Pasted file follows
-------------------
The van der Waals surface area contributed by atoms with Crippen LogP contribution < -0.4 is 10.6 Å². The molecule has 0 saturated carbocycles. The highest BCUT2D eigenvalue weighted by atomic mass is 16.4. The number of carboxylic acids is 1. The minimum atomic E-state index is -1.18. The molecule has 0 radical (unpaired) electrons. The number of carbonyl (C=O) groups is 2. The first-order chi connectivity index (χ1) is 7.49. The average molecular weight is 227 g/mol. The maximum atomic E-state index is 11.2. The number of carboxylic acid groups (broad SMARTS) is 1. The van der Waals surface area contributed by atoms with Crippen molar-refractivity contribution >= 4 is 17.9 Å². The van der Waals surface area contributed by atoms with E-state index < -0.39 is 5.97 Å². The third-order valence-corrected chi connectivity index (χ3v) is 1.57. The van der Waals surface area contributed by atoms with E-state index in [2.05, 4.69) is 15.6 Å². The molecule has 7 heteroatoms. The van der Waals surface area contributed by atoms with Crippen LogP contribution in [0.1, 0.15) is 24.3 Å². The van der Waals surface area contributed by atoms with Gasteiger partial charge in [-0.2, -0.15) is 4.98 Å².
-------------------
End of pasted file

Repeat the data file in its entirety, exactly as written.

The van der Waals surface area contributed by atoms with Crippen LogP contribution < -0.4 is 10.6 Å². The molecule has 0 saturated carbocycles. The highest BCUT2D eigenvalue weighted by atomic mass is 16.4. The number of carboxylic acids is 1. The minimum atomic E-state index is -1.18. The molecule has 0 radical (unpaired) electrons. The number of carbonyl (C=O) groups is 2. The first-order chi connectivity index (χ1) is 7.49. The average molecular weight is 227 g/mol. The maximum atomic E-state index is 11.2. The number of carboxylic acid groups (broad SMARTS) is 1. The van der Waals surface area contributed by atoms with Crippen molar-refractivity contribution >= 4 is 17.9 Å². The van der Waals surface area contributed by atoms with E-state index < -0.39 is 5.97 Å². The third-order valence-corrected chi connectivity index (χ3v) is 1.57. The van der Waals surface area contributed by atoms with E-state index in [2.05, 4.69) is 15.6 Å². The molecule has 7 heteroatoms. The van der Waals surface area contributed by atoms with Crippen LogP contribution in [0.1, 0.15) is 24.3 Å². The van der Waals surface area contributed by atoms with Gasteiger partial charge in [-0.2, -0.15) is 4.98 Å².